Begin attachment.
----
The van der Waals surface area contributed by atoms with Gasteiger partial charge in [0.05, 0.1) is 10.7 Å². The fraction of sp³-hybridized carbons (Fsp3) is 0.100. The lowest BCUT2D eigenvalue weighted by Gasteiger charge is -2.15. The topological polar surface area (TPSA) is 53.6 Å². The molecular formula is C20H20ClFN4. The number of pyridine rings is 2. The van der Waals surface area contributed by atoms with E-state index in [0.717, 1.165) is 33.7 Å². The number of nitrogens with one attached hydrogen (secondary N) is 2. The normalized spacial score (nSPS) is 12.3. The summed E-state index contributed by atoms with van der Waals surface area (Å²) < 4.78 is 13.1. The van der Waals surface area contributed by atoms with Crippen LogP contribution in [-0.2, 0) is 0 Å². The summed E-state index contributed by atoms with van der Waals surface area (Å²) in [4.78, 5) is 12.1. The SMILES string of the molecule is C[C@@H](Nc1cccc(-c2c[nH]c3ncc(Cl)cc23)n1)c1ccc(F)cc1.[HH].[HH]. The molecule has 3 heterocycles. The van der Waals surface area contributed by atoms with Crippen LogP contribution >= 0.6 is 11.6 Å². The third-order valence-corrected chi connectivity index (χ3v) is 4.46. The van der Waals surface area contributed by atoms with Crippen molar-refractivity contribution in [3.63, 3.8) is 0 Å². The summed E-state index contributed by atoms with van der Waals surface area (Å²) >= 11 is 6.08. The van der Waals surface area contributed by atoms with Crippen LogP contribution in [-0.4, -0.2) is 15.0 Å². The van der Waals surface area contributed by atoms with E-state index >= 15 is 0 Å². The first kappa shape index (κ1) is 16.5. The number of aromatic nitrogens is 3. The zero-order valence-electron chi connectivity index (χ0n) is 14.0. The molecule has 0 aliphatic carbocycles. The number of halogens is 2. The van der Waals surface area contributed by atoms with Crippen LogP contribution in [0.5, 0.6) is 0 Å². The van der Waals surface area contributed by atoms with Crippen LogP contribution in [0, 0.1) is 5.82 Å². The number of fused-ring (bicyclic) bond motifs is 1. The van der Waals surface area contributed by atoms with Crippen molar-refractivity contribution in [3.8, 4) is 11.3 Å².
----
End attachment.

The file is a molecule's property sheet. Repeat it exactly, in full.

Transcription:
The van der Waals surface area contributed by atoms with Gasteiger partial charge in [0.05, 0.1) is 10.7 Å². The fraction of sp³-hybridized carbons (Fsp3) is 0.100. The lowest BCUT2D eigenvalue weighted by Gasteiger charge is -2.15. The topological polar surface area (TPSA) is 53.6 Å². The molecular formula is C20H20ClFN4. The number of pyridine rings is 2. The van der Waals surface area contributed by atoms with E-state index in [0.717, 1.165) is 33.7 Å². The number of nitrogens with one attached hydrogen (secondary N) is 2. The normalized spacial score (nSPS) is 12.3. The summed E-state index contributed by atoms with van der Waals surface area (Å²) < 4.78 is 13.1. The van der Waals surface area contributed by atoms with Crippen LogP contribution in [-0.2, 0) is 0 Å². The summed E-state index contributed by atoms with van der Waals surface area (Å²) in [4.78, 5) is 12.1. The SMILES string of the molecule is C[C@@H](Nc1cccc(-c2c[nH]c3ncc(Cl)cc23)n1)c1ccc(F)cc1.[HH].[HH]. The molecule has 3 heterocycles. The van der Waals surface area contributed by atoms with Crippen LogP contribution >= 0.6 is 11.6 Å². The third-order valence-corrected chi connectivity index (χ3v) is 4.46. The van der Waals surface area contributed by atoms with Crippen molar-refractivity contribution in [3.63, 3.8) is 0 Å². The summed E-state index contributed by atoms with van der Waals surface area (Å²) >= 11 is 6.08. The van der Waals surface area contributed by atoms with Crippen LogP contribution in [-0.4, -0.2) is 15.0 Å². The van der Waals surface area contributed by atoms with E-state index >= 15 is 0 Å². The first kappa shape index (κ1) is 16.5. The number of aromatic nitrogens is 3. The zero-order valence-electron chi connectivity index (χ0n) is 14.0. The molecule has 0 aliphatic carbocycles. The number of halogens is 2. The van der Waals surface area contributed by atoms with Crippen LogP contribution in [0.5, 0.6) is 0 Å². The van der Waals surface area contributed by atoms with Crippen LogP contribution in [0, 0.1) is 5.82 Å². The number of fused-ring (bicyclic) bond motifs is 1. The van der Waals surface area contributed by atoms with Crippen molar-refractivity contribution in [3.8, 4) is 11.3 Å².